“Anísya, go and see if the strings of my guitar are all right. I haven’t touched it for a long time. That’s it—come on! I’ve given it up.”
Anísya Fëdorovna, with her light step, willingly went to fulfill her errand and brought back the guitar.
Without looking at anyone, “Uncle” blew the dust off it and, tapping the case with his bony fingers, tuned the guitar and settled himself in his armchair. He took the guitar a little above the fingerboard, arching his left elbow with a somewhat theatrical gesture, and, with a wink at Anísya Fëdorovna, struck a single chord, pure and sonorous, and then quietly, smoothly, and confidently began playing in very slow time, not My Lady, but the well-known song: Came a maiden down the street. The tune, played with precision and in exact time, began to thrill in the hearts of Nicholas and Natásha, arousing in them the same kind of sober mirth as radiated from Anísya Fëdorovna’s whole being. Anísya Fëdorovna flushed, and drawing her kerchief over her face went laughing out of the room. “Uncle” continued to play correctly, carefully, with energetic firmness, looking with a changed and inspired expression at the spot where Anísya Fëdorovna had just stood. Something seemed to be laughing a little on one side of his face under his gray mustaches, especially as the song grew brisker and the time quicker and when, here and there, as he ran his fingers over the strings, something seemed to snap.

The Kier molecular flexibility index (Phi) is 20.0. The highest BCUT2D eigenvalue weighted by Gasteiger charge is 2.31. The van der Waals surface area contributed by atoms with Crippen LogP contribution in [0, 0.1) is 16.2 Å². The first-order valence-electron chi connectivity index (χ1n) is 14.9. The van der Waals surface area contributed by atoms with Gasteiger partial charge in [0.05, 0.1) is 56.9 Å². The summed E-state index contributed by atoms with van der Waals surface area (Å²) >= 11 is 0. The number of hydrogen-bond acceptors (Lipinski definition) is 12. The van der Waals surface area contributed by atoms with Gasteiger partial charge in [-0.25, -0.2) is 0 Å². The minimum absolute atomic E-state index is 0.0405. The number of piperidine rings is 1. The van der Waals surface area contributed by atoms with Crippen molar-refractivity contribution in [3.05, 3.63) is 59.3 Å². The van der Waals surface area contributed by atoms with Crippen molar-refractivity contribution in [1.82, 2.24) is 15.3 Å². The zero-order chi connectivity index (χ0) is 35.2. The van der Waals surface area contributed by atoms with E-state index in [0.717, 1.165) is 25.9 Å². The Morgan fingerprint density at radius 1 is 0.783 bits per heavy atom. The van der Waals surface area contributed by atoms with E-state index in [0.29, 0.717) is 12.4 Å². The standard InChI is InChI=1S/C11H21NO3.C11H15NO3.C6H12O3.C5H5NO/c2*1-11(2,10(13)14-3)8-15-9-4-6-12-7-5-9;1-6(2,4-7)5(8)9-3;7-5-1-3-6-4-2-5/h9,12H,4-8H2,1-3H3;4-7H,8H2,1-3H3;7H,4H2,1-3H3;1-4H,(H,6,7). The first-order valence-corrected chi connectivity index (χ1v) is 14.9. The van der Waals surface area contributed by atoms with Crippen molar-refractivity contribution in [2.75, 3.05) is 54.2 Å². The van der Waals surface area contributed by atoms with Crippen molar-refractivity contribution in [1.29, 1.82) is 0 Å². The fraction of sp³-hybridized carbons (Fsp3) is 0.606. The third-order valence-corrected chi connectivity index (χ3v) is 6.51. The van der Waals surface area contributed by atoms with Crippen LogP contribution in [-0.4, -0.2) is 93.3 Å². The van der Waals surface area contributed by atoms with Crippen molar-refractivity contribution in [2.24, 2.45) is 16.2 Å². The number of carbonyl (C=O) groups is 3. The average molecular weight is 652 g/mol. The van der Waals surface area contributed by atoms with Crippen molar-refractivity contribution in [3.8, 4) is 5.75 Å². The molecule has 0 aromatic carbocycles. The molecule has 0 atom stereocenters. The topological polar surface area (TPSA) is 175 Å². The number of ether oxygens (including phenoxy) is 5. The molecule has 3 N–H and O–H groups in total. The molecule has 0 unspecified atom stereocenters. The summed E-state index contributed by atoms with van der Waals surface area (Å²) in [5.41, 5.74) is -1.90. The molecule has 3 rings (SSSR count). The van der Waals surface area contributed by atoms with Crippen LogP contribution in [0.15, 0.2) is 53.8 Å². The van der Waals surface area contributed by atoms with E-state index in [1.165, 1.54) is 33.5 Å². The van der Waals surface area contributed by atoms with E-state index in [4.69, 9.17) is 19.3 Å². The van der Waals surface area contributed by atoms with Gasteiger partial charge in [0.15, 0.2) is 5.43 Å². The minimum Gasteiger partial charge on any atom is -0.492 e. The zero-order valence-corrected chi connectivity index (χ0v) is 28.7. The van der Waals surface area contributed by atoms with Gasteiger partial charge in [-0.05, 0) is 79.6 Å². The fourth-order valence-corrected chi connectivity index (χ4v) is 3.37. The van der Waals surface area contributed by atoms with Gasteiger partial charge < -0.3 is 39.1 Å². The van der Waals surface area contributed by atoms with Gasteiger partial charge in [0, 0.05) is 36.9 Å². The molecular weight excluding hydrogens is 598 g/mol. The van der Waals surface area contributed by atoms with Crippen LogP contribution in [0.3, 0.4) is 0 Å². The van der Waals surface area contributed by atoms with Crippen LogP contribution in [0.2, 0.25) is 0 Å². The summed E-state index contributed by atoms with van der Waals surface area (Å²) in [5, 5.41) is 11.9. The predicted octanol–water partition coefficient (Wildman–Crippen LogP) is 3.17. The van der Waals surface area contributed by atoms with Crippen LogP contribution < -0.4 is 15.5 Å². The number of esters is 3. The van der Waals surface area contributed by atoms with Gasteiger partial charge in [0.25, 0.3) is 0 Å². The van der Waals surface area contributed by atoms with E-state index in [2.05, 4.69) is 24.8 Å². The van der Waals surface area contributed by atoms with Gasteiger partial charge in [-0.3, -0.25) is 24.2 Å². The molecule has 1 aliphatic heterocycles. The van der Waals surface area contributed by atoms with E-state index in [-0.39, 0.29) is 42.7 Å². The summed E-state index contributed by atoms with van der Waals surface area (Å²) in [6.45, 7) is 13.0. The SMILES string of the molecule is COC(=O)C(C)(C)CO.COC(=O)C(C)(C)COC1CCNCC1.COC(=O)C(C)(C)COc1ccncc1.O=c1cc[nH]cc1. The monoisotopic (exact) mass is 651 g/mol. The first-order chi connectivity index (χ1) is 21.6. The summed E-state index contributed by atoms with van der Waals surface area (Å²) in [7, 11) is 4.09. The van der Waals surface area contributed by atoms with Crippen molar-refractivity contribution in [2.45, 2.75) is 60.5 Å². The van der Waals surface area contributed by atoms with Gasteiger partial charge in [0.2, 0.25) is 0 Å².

“Lovely, lovely! Go on, Uncle, go on!” shouted Natásha as soon as he had finished. She jumped up and hugged and kissed him. “Nicholas, Nicholas!” she said, turning to her brother, as if asking him: “What is it moves me so?”
Nicholas too was greatly pleased by “Uncle’s” playing, and “Uncle” played the piece over again. Anísya Fëdorovna’s smiling face reappeared in the doorway and behind hers other faces...
Fetching water clear and sweet, Stop, dear maiden, I entreat—
played “Uncle” once more, running his fingers skillfully over the strings, and then he stopped short and jerked his shoulders.
“Go on, Uncle dear,” Natásha wailed in an imploring tone as if her life depended on it.
“Uncle” rose, and it was as if there were two men in him: one of them smiled seriously at the merry fellow, while the merry fellow struck a naïve and precise attitude preparatory to a folk dance.
“Now then, niece!” he exclaimed, waving to Natásha the hand that had just struck a chord.
Natásha threw off the shawl from her shoulders, ran forward to face “Uncle,” and setting her arms akimbo also made a motion with her shoulders and struck an attitude.
Where, how, and when had this young countess, educated by an émigrée French governess, imbibed from the Russian air she breathed that spirit and obtained that manner which the pas de châle[*] would, one would have supposed, long ago have effaced? But the spirit and the movements were those inimitable and unteachable Russian ones that “Uncle” had expected of her. As soon as she had struck her pose, and smiled triumphantly, proudly, and with sly merriment, the fear that had at first seized Nicholas and the others that she might not do the right thing was at an end, and they were already admiring her.